Today on A.Vogel Talks Menopause, I'm going to be talking about that menopausal bloat.
Menopausal bloating is so common. One of the major questions that we get asked on a regular basis is "what causes bloating?". I have talked about it before but I think this is always a nice one to recap because we tend to forget some of the simple things that can very often be of benefit.
Why can menopause make you bloated?
So, why does bloating tend to occur or get worse in the menopause? Most of it is due to the hormonal changes. And it's what those hormonal changes do to the body that can then result in the bloating.
One of the first things that happens is falling oestrogen affects the motility of your digestive tract so it slows everything down. And that slowing down means that all the broken food and the residue that's left from what your body's absorbed tends to sit longer in the digestive tract. And, very often, this just starts to ferment, and it's that fermentation process that causes the bloating.
I'm sure quite a lot of you will find that you get up in the morning, you very well go and move your bowels, you feel great, and then, by tea time, it just feels like you've gone up about three sizes round the middle. So, this is the digestive bloating.
The other thing that can happen here is we know that falling oestrogen can affect the friendly bacteria in your digestive tract so, if they decrease, that's also going to have a huge impact on your digestion and elimination.
And, very often, in cases like this, the baddies tend to get in. They tend to take over, and they will cause your food to possibly ferment as well. So, sometimes, it can be a combination of several different things all contributing together.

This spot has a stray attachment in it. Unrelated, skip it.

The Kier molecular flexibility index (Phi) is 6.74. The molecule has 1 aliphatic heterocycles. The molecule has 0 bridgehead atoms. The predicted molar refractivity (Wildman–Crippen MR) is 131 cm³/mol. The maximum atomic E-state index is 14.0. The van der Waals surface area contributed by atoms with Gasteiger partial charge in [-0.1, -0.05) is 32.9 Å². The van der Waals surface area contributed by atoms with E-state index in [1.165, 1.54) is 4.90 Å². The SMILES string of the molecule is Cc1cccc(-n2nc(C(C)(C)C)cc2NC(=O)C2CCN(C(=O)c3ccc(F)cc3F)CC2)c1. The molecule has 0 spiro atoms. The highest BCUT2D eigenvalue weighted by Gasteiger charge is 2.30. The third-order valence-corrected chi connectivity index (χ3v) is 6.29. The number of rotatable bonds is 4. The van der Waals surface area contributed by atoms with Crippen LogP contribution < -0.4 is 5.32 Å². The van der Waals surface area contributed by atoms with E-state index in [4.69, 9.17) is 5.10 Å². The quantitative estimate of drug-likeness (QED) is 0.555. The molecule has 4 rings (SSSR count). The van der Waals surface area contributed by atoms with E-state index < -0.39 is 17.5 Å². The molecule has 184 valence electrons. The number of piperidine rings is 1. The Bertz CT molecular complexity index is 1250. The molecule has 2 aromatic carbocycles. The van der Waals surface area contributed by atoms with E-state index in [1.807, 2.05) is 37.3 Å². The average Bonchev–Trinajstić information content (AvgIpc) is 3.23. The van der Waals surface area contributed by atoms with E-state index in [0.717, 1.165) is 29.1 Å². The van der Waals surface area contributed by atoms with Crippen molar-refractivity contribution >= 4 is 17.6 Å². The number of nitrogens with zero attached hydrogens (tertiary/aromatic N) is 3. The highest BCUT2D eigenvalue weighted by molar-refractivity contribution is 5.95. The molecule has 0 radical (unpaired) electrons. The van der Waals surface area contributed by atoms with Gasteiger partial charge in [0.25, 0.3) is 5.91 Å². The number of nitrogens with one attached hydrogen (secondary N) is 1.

Stress is a huge issue for your digestion, and it can be a very quick one. You only need to be stressed for a second. You know, if you think about it, you're going to the dentist, you're immediately worried about it, and you can feel your whole digestive tract cramping up.
So, stress has an impact on our digestion by switching it off. The minute you feel stressed, if your body is in the middle of digesting your last meal, everything will just stop and that stopping and starting means that, again, transit time is going to be a lot longer and that bloating is going to be a constant reminder of this.
We've also got things like dehydration. You know, water is so important. Your digestion is like a processing plant. If you don't have enough water to keep everything moving, it's going to have a huge effect as well.
Bad eating habits
We're busy going through the menopause. We're trying to juggle things. We may well be fatigued. We may have extra things to do, so we end up rushing our food. We don't chew properly and that can be another big issue in this whole situation.
Pre-existing digestive problems
The other thing that can happen here is that maybe you already have digestive problems as you approach the menopause, maybe IBS, or things like diverticulitis, or ulcerative colitis.
Because all the changes going on can affect your digestion, these pre-existing problems can get much worse.
How to treat and prevent bloating during menopause
So, how are we going to fix this?
Keep a food diary
One of the really great things that I find works well here is to do a food diary, especially if you find you get bloating at the same time every day or maybe you only get it two or three times a week.
So, you're looking at writing down everything that you're eating and drinking. Be totally honest. And, if you get a particularly bad attack of bloating, then look back within the last 24 hours. And, very often, you will see a pattern emerging.
It may well be when you have a pasta dish, so, you know, not everybody should have pasta every day. It may well be when you have something like extra starchy vegetables. I know, for me, baked potatoes are a big thing. They really do cause me bloating, so it's something I tend to avoid. Once you can figure out what may be causing the bloating, then you know that you'll have much more control over your symptoms and that can make a difference quite quickly.
The other thing you can do is look at what is called a low-FODMAP diet. This is eliminating certain foods that are known to cause bloating in a lot of people. There should be a link here. We've got lots of information on the website on low-FODMAP diets, so please do have a look if you're interested in that one.